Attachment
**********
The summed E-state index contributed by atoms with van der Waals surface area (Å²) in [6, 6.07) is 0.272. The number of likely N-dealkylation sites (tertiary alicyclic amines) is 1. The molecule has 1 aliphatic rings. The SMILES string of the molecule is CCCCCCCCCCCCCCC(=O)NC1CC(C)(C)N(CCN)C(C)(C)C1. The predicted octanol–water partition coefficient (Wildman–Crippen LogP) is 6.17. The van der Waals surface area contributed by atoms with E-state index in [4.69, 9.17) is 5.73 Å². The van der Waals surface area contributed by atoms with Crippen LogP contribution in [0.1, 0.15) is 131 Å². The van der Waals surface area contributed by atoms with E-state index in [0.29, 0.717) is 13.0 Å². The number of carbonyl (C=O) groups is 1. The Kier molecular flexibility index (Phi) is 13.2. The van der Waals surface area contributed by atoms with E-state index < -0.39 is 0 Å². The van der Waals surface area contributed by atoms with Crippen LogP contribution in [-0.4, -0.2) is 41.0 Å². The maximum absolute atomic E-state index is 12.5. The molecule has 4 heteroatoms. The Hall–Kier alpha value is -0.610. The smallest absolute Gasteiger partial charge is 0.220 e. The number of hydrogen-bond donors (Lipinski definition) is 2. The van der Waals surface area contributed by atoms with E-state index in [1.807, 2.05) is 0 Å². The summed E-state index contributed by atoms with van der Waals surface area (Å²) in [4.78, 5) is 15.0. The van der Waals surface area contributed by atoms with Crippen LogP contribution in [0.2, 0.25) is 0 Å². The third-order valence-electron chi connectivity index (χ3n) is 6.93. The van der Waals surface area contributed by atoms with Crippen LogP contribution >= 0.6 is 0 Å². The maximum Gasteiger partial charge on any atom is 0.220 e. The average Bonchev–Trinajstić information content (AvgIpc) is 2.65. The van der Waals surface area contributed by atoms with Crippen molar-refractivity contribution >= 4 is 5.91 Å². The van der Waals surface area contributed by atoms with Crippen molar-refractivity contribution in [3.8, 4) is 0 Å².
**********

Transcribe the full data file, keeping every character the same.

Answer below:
The summed E-state index contributed by atoms with van der Waals surface area (Å²) in [6, 6.07) is 0.272. The number of likely N-dealkylation sites (tertiary alicyclic amines) is 1. The molecule has 1 aliphatic rings. The SMILES string of the molecule is CCCCCCCCCCCCCCC(=O)NC1CC(C)(C)N(CCN)C(C)(C)C1. The predicted octanol–water partition coefficient (Wildman–Crippen LogP) is 6.17. The van der Waals surface area contributed by atoms with E-state index in [4.69, 9.17) is 5.73 Å². The van der Waals surface area contributed by atoms with Crippen LogP contribution in [0.1, 0.15) is 131 Å². The van der Waals surface area contributed by atoms with E-state index in [0.29, 0.717) is 13.0 Å². The number of carbonyl (C=O) groups is 1. The Kier molecular flexibility index (Phi) is 13.2. The van der Waals surface area contributed by atoms with E-state index < -0.39 is 0 Å². The van der Waals surface area contributed by atoms with Crippen LogP contribution in [-0.4, -0.2) is 41.0 Å². The maximum absolute atomic E-state index is 12.5. The molecule has 4 heteroatoms. The Hall–Kier alpha value is -0.610. The smallest absolute Gasteiger partial charge is 0.220 e. The number of hydrogen-bond donors (Lipinski definition) is 2. The van der Waals surface area contributed by atoms with E-state index in [1.807, 2.05) is 0 Å². The summed E-state index contributed by atoms with van der Waals surface area (Å²) in [4.78, 5) is 15.0. The van der Waals surface area contributed by atoms with Crippen LogP contribution in [0.2, 0.25) is 0 Å². The third-order valence-electron chi connectivity index (χ3n) is 6.93. The van der Waals surface area contributed by atoms with Crippen LogP contribution >= 0.6 is 0 Å². The maximum Gasteiger partial charge on any atom is 0.220 e. The average Bonchev–Trinajstić information content (AvgIpc) is 2.65. The van der Waals surface area contributed by atoms with Crippen molar-refractivity contribution >= 4 is 5.91 Å². The van der Waals surface area contributed by atoms with Crippen molar-refractivity contribution in [3.8, 4) is 0 Å².